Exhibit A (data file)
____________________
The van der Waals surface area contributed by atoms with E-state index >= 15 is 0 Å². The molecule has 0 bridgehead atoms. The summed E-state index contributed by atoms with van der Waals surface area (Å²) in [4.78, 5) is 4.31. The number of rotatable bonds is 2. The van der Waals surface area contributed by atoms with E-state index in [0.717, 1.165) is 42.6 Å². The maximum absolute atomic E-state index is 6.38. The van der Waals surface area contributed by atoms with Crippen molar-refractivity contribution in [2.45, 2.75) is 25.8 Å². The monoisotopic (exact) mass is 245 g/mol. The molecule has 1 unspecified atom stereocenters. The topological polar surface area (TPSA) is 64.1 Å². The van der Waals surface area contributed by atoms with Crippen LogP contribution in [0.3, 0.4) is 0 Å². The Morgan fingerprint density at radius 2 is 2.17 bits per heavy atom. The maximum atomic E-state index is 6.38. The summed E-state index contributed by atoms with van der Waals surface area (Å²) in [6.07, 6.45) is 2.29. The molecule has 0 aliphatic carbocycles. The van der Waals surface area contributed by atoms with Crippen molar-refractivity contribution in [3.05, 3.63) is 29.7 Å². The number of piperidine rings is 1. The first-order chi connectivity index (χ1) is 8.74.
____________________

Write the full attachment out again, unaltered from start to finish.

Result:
The van der Waals surface area contributed by atoms with E-state index >= 15 is 0 Å². The molecule has 0 bridgehead atoms. The summed E-state index contributed by atoms with van der Waals surface area (Å²) in [4.78, 5) is 4.31. The number of rotatable bonds is 2. The van der Waals surface area contributed by atoms with E-state index in [0.717, 1.165) is 42.6 Å². The maximum absolute atomic E-state index is 6.38. The van der Waals surface area contributed by atoms with Crippen molar-refractivity contribution in [2.45, 2.75) is 25.8 Å². The monoisotopic (exact) mass is 245 g/mol. The molecule has 1 unspecified atom stereocenters. The topological polar surface area (TPSA) is 64.1 Å². The van der Waals surface area contributed by atoms with Crippen LogP contribution in [0.3, 0.4) is 0 Å². The Morgan fingerprint density at radius 2 is 2.17 bits per heavy atom. The maximum atomic E-state index is 6.38. The summed E-state index contributed by atoms with van der Waals surface area (Å²) in [6.07, 6.45) is 2.29. The molecule has 0 aliphatic carbocycles. The van der Waals surface area contributed by atoms with Crippen molar-refractivity contribution in [3.05, 3.63) is 29.7 Å². The number of piperidine rings is 1. The first-order chi connectivity index (χ1) is 8.74.